Film Review – In The Heights

Film Review – In The Heights

With so many movie musicals heading to the big screen over the next few months we thought it would be a good idea to tell you which ones are worth your hard earned pennies and which ones you are better off waiting for to hit your favourite streaming service.

So, with In The Heights hitting cinemas on June 18th there’s no better place to start..

There is a risk of disappointment when going to see one of your favouite stage-musicals that has been adapted to film, you’ve already fallen in love with the voices of the cast recording you’ve been listening to for years on end, could there ever be an actor who could come close to playing ‘Usnavi’ other than the creator of the hip-hop musical himself? Could there be a better Benny than Chris Jackson? – I went to the cinema with limited expectations.

The film opens on a Domincan beach with Usnavi (Anthony Ramos) Introducing the story of ‘Washington Heights’ to a group of children which leads nicely into the opening number “In The Heights.”

As in the stage musical you are invited to the entire cast throughout the opening number and Immediately, any preconceptions that Ramos could not equal Miranda as Usnavi are gone. It starts big, colour and choreography aplenty. It doesn’t take long to realise you are sat down to watch something special and it keeps growing throughout the film. In fact there is no disappointment regarding the casting to the point where you do not feel the need to make comparrissons…It might not actually do any favours to the originals if you did.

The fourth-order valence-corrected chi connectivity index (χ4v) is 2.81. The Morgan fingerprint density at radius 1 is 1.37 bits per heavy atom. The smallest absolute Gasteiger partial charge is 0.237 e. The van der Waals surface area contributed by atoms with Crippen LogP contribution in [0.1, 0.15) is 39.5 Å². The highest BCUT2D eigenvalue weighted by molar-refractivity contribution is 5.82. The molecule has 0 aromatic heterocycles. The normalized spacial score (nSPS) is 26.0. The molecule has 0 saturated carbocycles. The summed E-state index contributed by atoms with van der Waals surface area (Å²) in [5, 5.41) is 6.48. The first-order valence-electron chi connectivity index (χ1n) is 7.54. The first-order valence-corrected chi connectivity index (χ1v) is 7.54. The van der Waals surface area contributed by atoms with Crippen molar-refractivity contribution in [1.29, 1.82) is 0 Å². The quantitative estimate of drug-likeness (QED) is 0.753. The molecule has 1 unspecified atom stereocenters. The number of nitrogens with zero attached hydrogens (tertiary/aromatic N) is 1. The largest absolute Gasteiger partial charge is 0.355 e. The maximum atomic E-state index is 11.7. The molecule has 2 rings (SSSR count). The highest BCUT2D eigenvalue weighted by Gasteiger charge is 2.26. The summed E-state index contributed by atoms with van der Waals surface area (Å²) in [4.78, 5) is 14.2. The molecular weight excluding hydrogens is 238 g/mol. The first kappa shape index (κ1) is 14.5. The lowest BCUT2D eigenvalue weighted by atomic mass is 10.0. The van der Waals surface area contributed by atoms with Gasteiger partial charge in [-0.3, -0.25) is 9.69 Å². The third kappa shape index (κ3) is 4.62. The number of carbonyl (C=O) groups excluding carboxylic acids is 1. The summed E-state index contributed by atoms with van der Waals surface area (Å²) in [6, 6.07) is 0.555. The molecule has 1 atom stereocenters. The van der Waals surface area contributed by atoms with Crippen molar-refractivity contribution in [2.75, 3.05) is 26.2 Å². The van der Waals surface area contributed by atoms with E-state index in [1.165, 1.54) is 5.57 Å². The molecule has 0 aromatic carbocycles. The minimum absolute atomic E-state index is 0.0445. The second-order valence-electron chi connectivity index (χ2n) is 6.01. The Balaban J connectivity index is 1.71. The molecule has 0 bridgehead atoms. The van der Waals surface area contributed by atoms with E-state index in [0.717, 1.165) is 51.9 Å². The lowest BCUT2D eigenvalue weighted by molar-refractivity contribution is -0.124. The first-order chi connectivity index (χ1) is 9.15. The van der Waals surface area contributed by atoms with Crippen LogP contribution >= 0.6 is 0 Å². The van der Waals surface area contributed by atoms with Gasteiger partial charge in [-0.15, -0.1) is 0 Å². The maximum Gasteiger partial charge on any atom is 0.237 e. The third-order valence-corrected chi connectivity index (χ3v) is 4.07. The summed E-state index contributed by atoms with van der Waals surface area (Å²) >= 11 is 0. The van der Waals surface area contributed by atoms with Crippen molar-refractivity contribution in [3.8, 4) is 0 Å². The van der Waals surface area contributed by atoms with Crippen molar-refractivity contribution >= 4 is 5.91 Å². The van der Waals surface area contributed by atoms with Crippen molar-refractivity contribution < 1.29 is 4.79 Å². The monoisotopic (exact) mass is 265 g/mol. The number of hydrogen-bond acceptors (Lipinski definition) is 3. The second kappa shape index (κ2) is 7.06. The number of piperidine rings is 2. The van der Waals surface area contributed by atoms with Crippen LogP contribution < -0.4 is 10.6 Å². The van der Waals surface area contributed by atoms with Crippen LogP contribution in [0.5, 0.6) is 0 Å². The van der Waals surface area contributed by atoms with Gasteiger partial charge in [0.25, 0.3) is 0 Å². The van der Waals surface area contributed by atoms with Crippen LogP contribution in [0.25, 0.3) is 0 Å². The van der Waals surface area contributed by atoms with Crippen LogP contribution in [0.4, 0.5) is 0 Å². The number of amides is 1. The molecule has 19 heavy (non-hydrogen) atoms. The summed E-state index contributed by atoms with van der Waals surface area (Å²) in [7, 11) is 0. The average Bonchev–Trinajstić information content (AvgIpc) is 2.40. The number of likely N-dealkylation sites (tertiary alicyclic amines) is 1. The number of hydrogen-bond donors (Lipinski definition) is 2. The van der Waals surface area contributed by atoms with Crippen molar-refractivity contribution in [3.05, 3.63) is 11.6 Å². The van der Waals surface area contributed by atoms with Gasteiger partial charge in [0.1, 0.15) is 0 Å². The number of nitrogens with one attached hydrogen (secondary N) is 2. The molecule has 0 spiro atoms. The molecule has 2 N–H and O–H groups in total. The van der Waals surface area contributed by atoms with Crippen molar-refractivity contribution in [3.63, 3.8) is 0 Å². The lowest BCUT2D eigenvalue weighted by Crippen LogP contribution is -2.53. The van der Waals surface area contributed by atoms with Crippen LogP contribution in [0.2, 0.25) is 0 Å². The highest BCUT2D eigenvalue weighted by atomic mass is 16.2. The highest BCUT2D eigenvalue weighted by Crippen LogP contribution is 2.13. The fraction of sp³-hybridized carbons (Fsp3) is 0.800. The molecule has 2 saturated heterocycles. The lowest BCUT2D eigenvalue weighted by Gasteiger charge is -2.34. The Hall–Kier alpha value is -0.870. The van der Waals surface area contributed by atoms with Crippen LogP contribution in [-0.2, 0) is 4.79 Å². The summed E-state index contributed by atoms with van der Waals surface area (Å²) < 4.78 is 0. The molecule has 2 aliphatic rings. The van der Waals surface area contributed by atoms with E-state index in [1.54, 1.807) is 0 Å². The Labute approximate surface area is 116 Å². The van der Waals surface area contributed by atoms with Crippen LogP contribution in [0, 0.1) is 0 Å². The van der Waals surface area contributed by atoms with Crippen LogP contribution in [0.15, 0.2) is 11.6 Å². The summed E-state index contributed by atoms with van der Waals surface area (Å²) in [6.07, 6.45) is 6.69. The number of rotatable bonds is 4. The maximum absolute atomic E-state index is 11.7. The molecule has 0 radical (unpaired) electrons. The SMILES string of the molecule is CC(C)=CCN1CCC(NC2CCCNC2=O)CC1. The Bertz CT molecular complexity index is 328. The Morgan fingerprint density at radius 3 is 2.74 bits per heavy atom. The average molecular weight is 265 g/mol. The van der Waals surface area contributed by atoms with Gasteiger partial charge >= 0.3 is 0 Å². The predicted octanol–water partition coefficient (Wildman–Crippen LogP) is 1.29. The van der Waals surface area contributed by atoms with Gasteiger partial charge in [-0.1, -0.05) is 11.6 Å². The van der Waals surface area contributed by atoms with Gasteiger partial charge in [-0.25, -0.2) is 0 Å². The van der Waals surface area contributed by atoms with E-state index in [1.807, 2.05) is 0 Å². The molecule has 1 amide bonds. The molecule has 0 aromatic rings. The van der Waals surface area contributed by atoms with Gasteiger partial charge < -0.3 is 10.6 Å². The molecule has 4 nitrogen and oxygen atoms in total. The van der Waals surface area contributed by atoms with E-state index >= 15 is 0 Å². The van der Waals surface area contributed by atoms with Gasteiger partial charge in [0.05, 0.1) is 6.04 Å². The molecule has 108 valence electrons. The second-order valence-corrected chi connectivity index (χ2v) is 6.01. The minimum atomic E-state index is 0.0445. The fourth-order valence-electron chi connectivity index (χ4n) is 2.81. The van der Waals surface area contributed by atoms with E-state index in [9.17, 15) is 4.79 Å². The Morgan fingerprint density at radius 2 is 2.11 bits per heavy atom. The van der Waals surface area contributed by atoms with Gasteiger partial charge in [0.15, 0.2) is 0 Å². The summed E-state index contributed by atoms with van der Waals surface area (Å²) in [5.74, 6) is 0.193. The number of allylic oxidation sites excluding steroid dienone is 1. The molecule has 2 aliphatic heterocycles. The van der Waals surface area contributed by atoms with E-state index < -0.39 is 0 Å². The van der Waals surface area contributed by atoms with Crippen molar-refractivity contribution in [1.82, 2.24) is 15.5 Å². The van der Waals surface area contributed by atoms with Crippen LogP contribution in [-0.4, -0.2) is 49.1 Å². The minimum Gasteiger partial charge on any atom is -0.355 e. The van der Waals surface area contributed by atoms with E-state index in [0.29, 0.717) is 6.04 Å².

The only Broadway original to reprise their role is Olga Merediz who plays Abuela Claudia to absolute perfection with several sweet moments on top of a heart wrenching rendition of “Paciencia Y Fe.” This becomes a major part of the story and will leave you fighting back that unwanted lump in your throat.

Anyone familiar with the original plot will begin to question themselves very early on, there are several significant shifts from the Broadway production, each adding a previously missing complexity to the lives of each of the characters. You do begin to wonder if the film will end in the way you expect it to. Basically, it’s gripping for even the so called clued-up.

Despite not featuring as the lead, Lin-Manuel Miranda does feature as the Piragua Guy “Piraguero” who is battling for trade with “Mister Softee” which created a cameo for the original stage Benny; Christopher Jackson. This comedic scene is a touching nod and a crowd-pleaser for fans of the original.

The big numbers in the show “96,000” and “Carnival de Barrio” are abolsutely MASSIVE and will go down as cinema gold. The direction, choreography, colour and use of art in these numbers is unrivalled.